With 2013 nearly half complete, now is a good time to look at
this year's top-performing
to see what has worked, what might keep working and which funds
could be vulnerable to second-half pullbacks. Before getting to
the good stuff, some housekeeping is in order.
First, 10 ETFs that will be highlighted are all plain vanilla,
non-leveraged funds. Second, the list and performance data come
, which features the 10 best an 10 worst non-leveraged funds on
the front page of its web site.
Health Care Rules An investment in the Health Care Select
Sector SPDR (NYSE:
) has paid off this year as that ETF has surged more than 20
percent. However, XLV's performance pales in comparison to what
biotech ETFs have delivered. Interestingly, one so-called expert
labeled biotech ETFs as "dangerous" in February while touting the
virtues of Amgen (NASDAQ:
That was not the best of calls because
biotech ETFs big and small have been stellar
performers this year
. Lead by the Market Vectors Biotech (NYSE:
), an ETF that coincidentally allocates 13 percent of its weight
to Amgen, three biotech ETFs are found among the top-10
year-to-date performers. BBH is in the seventh spot while the
iShares Nasdaq Biotechnology Index Fund (NASDAQ:
) is number eight.
Rounding out the top-10 is the PowerShares Dynamic Biotech
& Genome ETF (NYSE:
which received some praise in April
The average return for that trio is over 27 percent, but the
best-performing health care to this point in 2013 is the SPDR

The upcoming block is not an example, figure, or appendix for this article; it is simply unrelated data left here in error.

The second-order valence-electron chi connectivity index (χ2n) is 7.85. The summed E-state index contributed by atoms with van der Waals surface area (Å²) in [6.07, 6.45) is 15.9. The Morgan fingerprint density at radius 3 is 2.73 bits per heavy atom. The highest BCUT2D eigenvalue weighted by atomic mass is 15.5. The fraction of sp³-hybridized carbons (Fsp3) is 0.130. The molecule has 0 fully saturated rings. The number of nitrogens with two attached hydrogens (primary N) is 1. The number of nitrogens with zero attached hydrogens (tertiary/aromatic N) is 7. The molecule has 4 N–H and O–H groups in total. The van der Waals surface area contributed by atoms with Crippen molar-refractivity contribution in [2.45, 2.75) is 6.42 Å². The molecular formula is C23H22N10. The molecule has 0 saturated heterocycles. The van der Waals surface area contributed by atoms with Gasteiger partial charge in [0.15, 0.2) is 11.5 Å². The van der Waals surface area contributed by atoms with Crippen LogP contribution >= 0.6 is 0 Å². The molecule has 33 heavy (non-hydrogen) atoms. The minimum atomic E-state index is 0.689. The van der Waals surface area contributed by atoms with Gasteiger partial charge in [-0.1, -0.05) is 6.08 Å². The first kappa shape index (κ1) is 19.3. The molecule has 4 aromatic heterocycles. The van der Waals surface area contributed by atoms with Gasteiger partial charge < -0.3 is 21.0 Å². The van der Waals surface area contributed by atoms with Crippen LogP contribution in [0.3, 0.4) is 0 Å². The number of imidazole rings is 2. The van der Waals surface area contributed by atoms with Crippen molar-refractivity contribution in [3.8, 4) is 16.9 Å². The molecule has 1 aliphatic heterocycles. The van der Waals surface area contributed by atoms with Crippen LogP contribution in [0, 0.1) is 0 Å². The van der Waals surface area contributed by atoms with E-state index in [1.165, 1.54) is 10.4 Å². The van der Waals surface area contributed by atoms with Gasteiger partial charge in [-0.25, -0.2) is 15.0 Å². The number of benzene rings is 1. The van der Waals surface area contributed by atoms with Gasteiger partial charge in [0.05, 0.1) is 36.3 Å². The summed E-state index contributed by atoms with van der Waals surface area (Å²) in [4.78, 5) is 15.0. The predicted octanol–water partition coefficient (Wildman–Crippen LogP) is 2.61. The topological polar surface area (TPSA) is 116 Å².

S&P Pharmaceuticals ETF (NYSE:
), which is up almost 29 percent. Noteworthy about XPH is that
the ETF's 29 holdings have a median market cap of just over $4
billion, proving the fund is not heavy on large-cap, blue-chip
pharmaceuticals names such as Merck (NYSE:
) and Pfizer (NYSE:
A Musk-y Scent The four best non-leveraged ETFs on a
year-to-date basis have average returns of 42.3 percent and that
group is led by the Guggenheim Solar ETF (NYSE:
), which is up nearly 59 percent. The quartet has a couple of
things in common.
First, all four are alternative energy funds with the Market
Vectors Global Alternative Energy ETF (NYSE:
), Market Vectors Solar ETF (NYSE:
) and the PowerShares WilderHill Clean Energy ETF (NYSE:
) rounding out the group.
Second, three of those ETFs feature exposure to
at least on Elon Musk stock
, either SolarCity (NASDAQ:
) or Tesla (NASDAQ:
). KWT is the exception, but PBW holds both of those stocks to
the tune of an almost 10 percent combined weight.
And do not forget that the iShares S&P Global Clean Energy
Index Fund (NASDAQ:
) is in the ninth spot on the top-10 list. Although ICLN has no
Elon Musk exposure, it is up 26.6 percent year-to-date.
Small, So What? Folks just keep on picking on small ETFs with
no empirical evidence to support their assertions although it
it has already been proven
that those assertions are usually misguided.
The top-10 ETFs prove as much. Only one, IBB, has over $1
billion in assets under management. TAN, the best performer, has
just $110 million. The Guggenheim Spin-Off (NYSE:
), the one member of the top-10 crew that we have not
highlighted, has less than $190 million in assets despite a
lengthy track record of outperforming the S&P 500 by wide
Of the three Market Vectors ETFs on the list, only BBH has
more than $100 million in assets. KWT has just $15 million in
AUM. PBW has a decent $173.5 million, but ICLN has just $36.2
according to iShares data
XPH and PBE combine for about $600 million in AUM.
For more on ETFs, click
(c) 2013 Benzinga.com. Benzinga does not provide investment
advice. All rights reserved.
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